Batterlike Struan dough

December 2, 2008 - 12:21am -- einarfa

Hi. I've set a dough of Peter Reinharts Struan from WGB, made with whole grain rice. However the soaker became more batter-like or porrige-like than what I expected, which resultet in a very very wet final dough. Because of this I added a lot of extra flour  to get the kind of dough that I'm used to. I can't find another explaination than that I've misread the instructions or measured wrong (I suspect my weight to not be entirely good). Have other had similar experiences?

R.C. Hiersch's picture
R.C. Hiersch

Dear Floyd,

Thanks for the marvelous website!  Thanks for the recipes, too!   

 There is a detail missing from the Struan bread Recipe, that Peter insisted upon - Egg wash:

We used one egg to about eight ounces of water, in a 12 ounce glass, stirred with a fork, then poured into the plastic reservoir of the paint sprayer we used for that.  Sometimes, for a small batch of a bread, we'd just brush it on, but usually it was sprayed.

A home baker could brush it on.  We used to spray it on with a "buzzer" plug in paint sprayer, at the low table by the bench, before loading the loaves in the shelves on the 175 loaf rolling "train" rack, to go into the proof box.

We didn't use undiluted egg, because it was too thick, and congealed at the edges, giving "scrambled eggs in the pan", as Karen D. would say.

 The reason for Egg, instead of water, was first for retaining more of the seeds, that would otherwise just fall off, next for flavor, and lastly, for the browning of the top.

Many did not agree with it, because of the inevitable mess from overspray, but Peter insisted, and that's how we baked it - from 1990 to 1993, when I was there, from apprentice, bagging, through Slicing, to  Mixer, to Plant Manager, after eight months with that Struan, Cajun Three Pepper, Wild Rice and Onion, Buttermilk Bread, and so on, including the Pullman Loaves.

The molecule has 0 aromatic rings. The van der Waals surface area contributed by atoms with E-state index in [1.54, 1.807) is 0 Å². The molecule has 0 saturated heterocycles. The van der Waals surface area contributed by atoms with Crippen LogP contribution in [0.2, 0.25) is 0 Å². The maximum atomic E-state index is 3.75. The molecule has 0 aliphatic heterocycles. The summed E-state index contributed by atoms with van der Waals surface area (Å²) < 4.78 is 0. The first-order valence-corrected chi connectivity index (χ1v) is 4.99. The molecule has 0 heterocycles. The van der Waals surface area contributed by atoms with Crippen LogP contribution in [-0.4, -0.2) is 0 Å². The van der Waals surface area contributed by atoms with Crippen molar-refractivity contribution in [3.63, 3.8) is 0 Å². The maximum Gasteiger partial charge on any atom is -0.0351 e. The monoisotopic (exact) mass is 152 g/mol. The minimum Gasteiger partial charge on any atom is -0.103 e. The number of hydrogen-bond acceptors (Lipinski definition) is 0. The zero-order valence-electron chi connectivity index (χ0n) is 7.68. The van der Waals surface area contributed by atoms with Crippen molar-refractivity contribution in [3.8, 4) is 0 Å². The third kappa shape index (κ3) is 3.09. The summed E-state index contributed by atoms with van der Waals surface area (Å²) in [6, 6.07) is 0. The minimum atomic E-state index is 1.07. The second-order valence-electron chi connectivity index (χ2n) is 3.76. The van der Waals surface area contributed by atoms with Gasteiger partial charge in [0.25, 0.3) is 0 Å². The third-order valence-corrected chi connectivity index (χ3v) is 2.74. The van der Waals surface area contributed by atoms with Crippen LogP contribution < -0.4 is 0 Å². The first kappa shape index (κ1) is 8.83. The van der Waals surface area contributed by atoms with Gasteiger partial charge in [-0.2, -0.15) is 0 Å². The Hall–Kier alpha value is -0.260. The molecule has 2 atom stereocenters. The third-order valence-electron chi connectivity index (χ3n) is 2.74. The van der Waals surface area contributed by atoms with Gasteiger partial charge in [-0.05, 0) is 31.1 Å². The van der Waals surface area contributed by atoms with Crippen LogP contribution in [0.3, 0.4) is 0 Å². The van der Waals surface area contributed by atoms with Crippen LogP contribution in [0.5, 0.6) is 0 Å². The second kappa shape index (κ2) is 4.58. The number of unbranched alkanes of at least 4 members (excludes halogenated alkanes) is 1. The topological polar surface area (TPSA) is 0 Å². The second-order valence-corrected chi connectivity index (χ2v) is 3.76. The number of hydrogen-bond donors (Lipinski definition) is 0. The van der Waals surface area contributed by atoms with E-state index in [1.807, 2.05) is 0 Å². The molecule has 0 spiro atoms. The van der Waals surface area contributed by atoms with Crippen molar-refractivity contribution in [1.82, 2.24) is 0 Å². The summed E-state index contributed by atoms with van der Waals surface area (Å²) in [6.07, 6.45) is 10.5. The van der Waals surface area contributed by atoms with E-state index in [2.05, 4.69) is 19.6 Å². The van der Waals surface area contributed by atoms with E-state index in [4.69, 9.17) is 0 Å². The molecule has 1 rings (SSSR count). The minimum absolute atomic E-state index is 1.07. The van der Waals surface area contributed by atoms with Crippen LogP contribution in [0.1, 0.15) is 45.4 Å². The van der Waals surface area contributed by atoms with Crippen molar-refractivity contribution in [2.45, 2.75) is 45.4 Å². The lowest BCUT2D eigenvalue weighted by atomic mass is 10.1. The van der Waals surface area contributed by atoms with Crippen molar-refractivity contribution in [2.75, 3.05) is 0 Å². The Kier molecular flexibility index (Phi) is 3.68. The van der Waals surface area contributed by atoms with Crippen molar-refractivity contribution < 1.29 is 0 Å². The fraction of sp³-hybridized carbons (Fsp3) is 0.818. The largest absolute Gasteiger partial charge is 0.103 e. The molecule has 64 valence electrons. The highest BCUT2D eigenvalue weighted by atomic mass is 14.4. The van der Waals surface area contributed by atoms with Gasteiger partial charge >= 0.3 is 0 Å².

I remember "MO", the huge ex-Navy slicing machine we used to use, until we shipped it back to PA, and the adjustment period with the new slicer, and the two small belt driven slicers that we often used when everything else failed, and who could forget Brother Juniper's Breadbox!

I remember you were a dependable island of sanity, and  appreciated for your stability and drive, which calmed the atmosphere a great deal. 



slidething's picture

 Been awhile since I've made this bread - made it yesterday ~ not to pretty -But tasty just the same!!

 Did the "ONE" thing I've always stressed not to do - Rushed it a wee bit - LOL - plus used  bigger loaf pans ( 9x5 ) instead of 8x4 .

 Saw Dolfs pics when I got home and on-line - NICE Job - Plus read about autolyse - going to try this method this afternoon - will post results good or bad -

Am a chef / pastry chef for a private club and revamping menu - getting away from fried "Bar food" entrees and into a more classic tavern style food /with less starchs and lighter sauces. Plus starting to do all breads for sandwichs - so far have very good results with the sour dough - even though my starter is only 6 weeks old. Use it for two different sandwich breads - roast beef on garlic caibatta - and a two pound loaf for club sandwichs.

 The One great perk about this job is the kitchen - I have access to it anytime ~~ we open at 4 and close at 11 - monday thru thrusday and open for lunch Fridays,Sat, and Sundays .... So I have tyme to "Play"   Will keep ya'all posted . Plus think its tyme to buy a digital camera .

  Till Later ~